The housing crash, currently in its infancy, will soon grow up into an economy killing monster that the Federal Reserve has no weapon strong enough to defeat. A housing crash is unlike a stock market crash in that there is no easy way out.
Let’s take a walk back in time to the tech stock crash just 8 years ago and compare it to a housing crash.
Is A Housing Crash Worse Than a Stock Market Crash?
The tech stock bubble crashed in the spring of 2000 and the Fed then went on a rate cutting spree ending in June of 2004. The Fed dropped rates something like 15 times to stave off recession. The tech stock bubble and crash could be managed said the Fed with an increase in liquidity to the economy in the form of cheaper money. The banking industry helped him out by offer anyone with a pulse a mortgage flooding the economy with even more money.
And it worked…or did it?
Beginning in 2004, the Fed reversed its position and started raising interest rates, leaving in its wake an unprecedented housing bubble. Home prices around the country rose further and faster than in history between 2000 and 2004. In some area, 100% increases in prices were not unheard of. For example, a house in San Fransisco in 2000 selling for $300,000 could sell in 2004 at $600,000 without a problem.
But by any measure, that is the quintessential definition of “bubble”. For every bubble there is a corresponding “crash”. And a crash in the housing market dwarfs a crash in the stock market in both scope and size.
Fast forward to today and we find the housing crash in full swing in most of the country…and it’s still early in the cycle.
Foreclosures are up, existing and new home sales are down, and house inventories are exploding…forecasting that this is only the beginning in what could be the worst housing market since the Great Depression.
What Can Bernanke Really Do To Stem the Housing Crash?
Unlike his predecessor, Mr. Greenspan, who only had a stock market crash to contend with which is less in scope and does respond to monetary manipulations, Mr. Bernanke has NO effective tool to deal with a housing crash.
Even though we must give Bernanke kudos for inventiveness when he decided to turn the central bank into a hedge fund to support the JP Morgan (NYSE:JPM) takeover of Bear Stearns (NYSE:BSC) last week (the first time in history the Fed gave access to an “investment bank” rather than a “depositor bank”), it won’t stem the underlying problem of plummeting home prices.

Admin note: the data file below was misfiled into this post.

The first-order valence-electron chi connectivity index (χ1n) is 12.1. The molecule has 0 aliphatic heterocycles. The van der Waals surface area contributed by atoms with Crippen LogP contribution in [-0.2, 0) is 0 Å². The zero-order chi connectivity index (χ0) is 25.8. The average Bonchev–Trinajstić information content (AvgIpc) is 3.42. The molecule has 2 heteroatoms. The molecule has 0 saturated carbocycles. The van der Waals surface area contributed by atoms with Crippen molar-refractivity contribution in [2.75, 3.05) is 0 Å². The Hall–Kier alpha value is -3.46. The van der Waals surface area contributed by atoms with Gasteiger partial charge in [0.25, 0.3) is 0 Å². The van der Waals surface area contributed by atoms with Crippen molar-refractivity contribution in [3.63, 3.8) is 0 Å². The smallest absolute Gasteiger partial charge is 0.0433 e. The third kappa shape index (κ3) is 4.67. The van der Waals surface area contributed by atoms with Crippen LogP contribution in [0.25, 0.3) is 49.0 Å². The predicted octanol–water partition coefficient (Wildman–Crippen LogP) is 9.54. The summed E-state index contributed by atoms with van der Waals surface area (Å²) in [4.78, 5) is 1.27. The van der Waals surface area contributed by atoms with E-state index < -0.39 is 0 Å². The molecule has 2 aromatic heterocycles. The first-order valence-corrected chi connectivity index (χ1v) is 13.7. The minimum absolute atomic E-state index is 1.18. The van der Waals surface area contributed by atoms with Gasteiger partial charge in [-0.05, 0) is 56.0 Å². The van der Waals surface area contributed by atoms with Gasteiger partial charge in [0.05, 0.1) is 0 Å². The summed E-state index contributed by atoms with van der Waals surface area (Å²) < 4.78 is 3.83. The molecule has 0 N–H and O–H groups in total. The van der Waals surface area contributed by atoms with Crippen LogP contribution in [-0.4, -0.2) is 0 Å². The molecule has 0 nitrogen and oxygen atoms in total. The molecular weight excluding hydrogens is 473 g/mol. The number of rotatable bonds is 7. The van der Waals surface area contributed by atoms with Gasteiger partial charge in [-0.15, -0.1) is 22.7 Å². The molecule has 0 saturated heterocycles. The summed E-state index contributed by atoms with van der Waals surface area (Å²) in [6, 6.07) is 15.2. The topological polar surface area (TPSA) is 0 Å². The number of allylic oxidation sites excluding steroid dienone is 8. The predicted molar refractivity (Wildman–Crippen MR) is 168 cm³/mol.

The credit crunch combined with a housing crash is the “perfect storm” and Bernanke is no George Clooney. This combination curtails any borrowing by consumers and since they pulled out of the stock crash by buying big screen TVs with home equity, we are dead in the water.
With consumer sitting on the sidelines, a recession …or dare I say depression, is almost a guarantee.
The Housing Crash Domino Effect
The domino effect comes into play. Housing bubble leads to housing crash, housing crash leads to credit crunch, credit crunch perpetuates housing crash and leads to lower consumption, lower consumption leads to layoffs, layoffs leads to even lesser consumption and perpetuates housing crash and tightening credit standards equals more credit crunch.
Once the dominoes start to fall…there is nothing anyone can do to stop it…
Not Bush’s stimulus package and not the Federal Reserve cutting rates, since there is no market left to inflate.
Only time will unwind this mess the banks and the Fed put us in. Remember, it took Japan over 16 years to come out of their housing crash when Japan’s rates went to zero and yet know one could or would borrow any money.
So the Federal Reserve lowering rates to stop the housing crash is like trying to put out a fire with an eyedropper. The Fed taking on billions in subprime mortgage risk in the Bear Stearns takeout won’t help either…and all of us, including Mr. Bernanke, will soon see that first hand.